' band at the end of 1959, the first working quartet he formed had Steve Kuhn on piano for gigs at the Jazz Gallery over the first three months of 1960. Here Kuhn pays deeply affecting tribute to Coltrane and his music with Joe Lovano
Kuhn and Lovano have both been shaped in part by Coltrane's music and the two play some of Coltrane's compositions that aren't frequently heard, from the relatively early "Central Park West" and "Like Sonny" to "Jimmy's Mode" and "Configuration," which didn't appear until 1994's Stellar Regions (Impulse!). Coltrane was an elegiac composer and Kuhn emphasizes that dimension in his own homage. Only "Configuration" explores the expressionist Coltrane of rapid runs and overblown multiphonics. The compositions are more often reflective, even regal in their emotional depth and melodic simplicity, including the opening "Welcome" and the gorgeous "Crescent." Others, like "Jimmy's Mode," can suggest gospel music with their open harmonies.
There's a distinctive gravity to Lovano's sound that emphasizes the weight of memory while Kuhn's musical imagination has a certain Russian caste (he studied with legendary Bostonian piano teacher Margaret Chaloff as a child). He develops this material in a highly distinctive way, effectively combining harmonic density with a light touch and singing melodic lines. He can bring new life to a standard Coltrane playedlike Billy Eckstine's "I Want to Talk About You"or find new possibilities in the modal "Spiritual." It's a well-integrated band, with Finck and Baron contributing much to the music's tone. Kuhn also plays two beautiful unaccompanied solos of his own composition, a moody "With Gratitude" and the luminous conclusion, "Trance."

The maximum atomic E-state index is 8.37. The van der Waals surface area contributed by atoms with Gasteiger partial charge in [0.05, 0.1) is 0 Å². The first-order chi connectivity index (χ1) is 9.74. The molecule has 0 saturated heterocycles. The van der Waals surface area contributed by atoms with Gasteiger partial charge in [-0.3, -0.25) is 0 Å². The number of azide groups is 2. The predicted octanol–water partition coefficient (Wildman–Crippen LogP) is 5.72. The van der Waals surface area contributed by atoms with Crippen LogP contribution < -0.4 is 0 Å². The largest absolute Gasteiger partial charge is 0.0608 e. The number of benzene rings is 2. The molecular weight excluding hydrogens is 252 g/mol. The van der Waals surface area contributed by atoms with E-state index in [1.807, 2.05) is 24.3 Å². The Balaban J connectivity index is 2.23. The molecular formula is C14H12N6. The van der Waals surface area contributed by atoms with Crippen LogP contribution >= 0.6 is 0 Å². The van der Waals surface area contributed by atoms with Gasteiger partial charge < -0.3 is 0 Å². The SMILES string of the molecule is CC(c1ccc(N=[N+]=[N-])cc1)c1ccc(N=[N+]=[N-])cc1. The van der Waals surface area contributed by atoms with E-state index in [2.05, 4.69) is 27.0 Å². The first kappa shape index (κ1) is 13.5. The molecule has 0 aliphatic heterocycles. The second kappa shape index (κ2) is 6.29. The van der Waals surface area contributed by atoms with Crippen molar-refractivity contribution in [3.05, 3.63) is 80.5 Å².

Track Listing: Welcome; Song of Praise; Crescent; I Want To Talk About You; The Night Has a Thousand Eyes; Living Space; Central Park West; Like Sonny; With Gratitude; Configuration; Jimmy's Mode; Spiritual; Trance.
Personnel: Steve Kuhn: piano; Joe Lovano: tenor saxophone, tarogato; David Finck: bass; Joey Baron: drums.